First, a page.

Robert Peterson, who runs a website called "Point-CounterPoint City, US," had registered the domain for his site. Since Peterson's site dealt with a lot of controversial political and social issues, he didn't want to have his personal contact information listed in WHOIS. Because of the NTIA policy, Peterson was faced with either taking down his site or revealing his contact information. Peterson thus filed for a temporary restraining order that would prevent NTIA from enforcing its policy against proxy registration.

District Court Judge Gerald Lee denied Peterson's request to block the new policy, stating that Peterson had not shown that he would be harmed, and that the NTIA's policy was a content-neutral time, place, and manner restriction. Peterson has filed an appeal with the Fourth Circuit Court of Appeals. EPIC filed a "friend of the court" brief in support of Peterson on April 24, 2006.

On February 27, 2007, the Fourth Circuit Court of Appeals upheld (pdf) the district court's decision. The Fourth Circuit found that the plaintiff lacked standing, because he voluntarily revealed his identity and therefore suffered no harm under a National Telecommunications and Information Administration rule.

EPIC's Interest

The case is important because it underscores the need for privacy protections for Internet speakers. EPIC's brief assisted in making this argument by showing how NTIA's policy is contrary to international standards, as well as the policies of other ccTLDs around the world.

NTIA's Policy Against Proxies Contradicts the Opinions of International Organizations Expert in Communications Privacy
Several international organizations have addressed the issue of WHOIS privacy, and these experts are in consensus that registrants should not be compelled to disclose personal information. These organizations include the International Working Group on Data Protection in Telecommunications, the Article 29 Working Party, and the Directorate General of Internal Markets for the European Commission. Each of these organizations criticized the mandatory publication of users' personal information, and noted that WHOIS should be used only for its original, technical purposes.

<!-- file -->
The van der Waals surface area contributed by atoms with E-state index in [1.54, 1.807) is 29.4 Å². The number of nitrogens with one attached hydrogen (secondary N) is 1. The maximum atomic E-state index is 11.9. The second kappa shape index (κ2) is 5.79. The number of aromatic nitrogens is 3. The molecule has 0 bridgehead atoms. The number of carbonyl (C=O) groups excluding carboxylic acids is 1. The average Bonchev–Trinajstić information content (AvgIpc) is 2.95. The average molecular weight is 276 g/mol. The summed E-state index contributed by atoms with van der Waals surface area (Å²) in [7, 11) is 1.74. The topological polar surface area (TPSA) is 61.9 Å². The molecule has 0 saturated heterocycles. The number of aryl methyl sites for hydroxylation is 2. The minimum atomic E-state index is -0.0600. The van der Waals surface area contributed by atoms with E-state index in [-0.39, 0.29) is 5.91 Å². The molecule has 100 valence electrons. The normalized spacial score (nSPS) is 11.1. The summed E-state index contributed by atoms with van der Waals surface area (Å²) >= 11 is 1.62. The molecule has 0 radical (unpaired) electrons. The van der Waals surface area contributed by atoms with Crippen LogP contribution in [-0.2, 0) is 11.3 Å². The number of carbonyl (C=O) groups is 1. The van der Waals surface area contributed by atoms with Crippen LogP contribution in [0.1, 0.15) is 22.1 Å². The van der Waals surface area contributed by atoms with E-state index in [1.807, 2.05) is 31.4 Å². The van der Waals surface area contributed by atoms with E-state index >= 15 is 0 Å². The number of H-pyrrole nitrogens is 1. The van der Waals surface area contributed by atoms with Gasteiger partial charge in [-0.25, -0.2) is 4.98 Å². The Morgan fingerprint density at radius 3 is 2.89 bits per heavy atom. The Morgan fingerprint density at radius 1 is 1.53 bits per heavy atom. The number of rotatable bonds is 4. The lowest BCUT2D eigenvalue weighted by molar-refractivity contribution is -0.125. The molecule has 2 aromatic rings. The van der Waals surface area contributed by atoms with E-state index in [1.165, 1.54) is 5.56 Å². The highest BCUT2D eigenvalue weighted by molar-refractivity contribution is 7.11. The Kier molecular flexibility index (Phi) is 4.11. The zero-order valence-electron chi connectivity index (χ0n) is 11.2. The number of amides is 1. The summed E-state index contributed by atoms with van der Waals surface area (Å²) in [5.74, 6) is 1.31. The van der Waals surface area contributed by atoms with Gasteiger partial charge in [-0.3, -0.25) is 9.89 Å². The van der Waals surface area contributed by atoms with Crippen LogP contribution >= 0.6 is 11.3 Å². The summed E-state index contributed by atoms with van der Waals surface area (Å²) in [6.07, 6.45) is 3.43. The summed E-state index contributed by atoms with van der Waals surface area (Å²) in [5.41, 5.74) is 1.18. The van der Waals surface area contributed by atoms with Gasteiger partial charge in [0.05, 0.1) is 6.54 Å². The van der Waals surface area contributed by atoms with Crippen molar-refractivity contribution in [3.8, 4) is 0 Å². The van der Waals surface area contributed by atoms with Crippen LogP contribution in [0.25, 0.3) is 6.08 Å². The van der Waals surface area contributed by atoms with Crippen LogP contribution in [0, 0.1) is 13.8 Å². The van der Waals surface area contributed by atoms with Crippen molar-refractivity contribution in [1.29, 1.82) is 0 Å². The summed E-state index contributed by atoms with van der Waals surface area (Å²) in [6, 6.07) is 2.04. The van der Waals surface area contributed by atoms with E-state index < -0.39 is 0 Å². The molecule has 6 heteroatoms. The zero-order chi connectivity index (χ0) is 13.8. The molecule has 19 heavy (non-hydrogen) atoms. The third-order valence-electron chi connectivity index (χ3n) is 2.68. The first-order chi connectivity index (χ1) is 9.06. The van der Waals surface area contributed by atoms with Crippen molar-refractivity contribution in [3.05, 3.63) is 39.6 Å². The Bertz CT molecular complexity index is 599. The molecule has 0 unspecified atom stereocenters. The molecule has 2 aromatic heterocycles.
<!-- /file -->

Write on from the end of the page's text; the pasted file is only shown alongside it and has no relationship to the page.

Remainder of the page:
NTIA's Policy is Contrary to the Policies of Other Countries
A comparison with other ccTLDs around the world shows that the NTIA's policy is far less protective of privacy. Some countries, like Australia, Germany, Canada, and Ireland, restrict the information published in WHOIS. Others, like the United Kingdom and the Netherlands, allow individual domain name holders to opt out of having their contact information published in the WHOIS database. Of 4.5 million .uk domains held by individuals, nearly a million have made use of the opt-out. Canada is also proposing to create an opt-out system for non-individual domain name holders.

Even those countries that do not automatically restrict publication of WHOIS data or provide opt-outs will allow, and in some cases, encourage, domain name registrants to use proxy services. Finland's .fi domain, for instance, provides registrants with an easy-to-use form to fill out that designates a proxy contact whose information will be shown on WHOIS in lieu of the individual's. Switzerland also promotes the use of proxy services in its policy.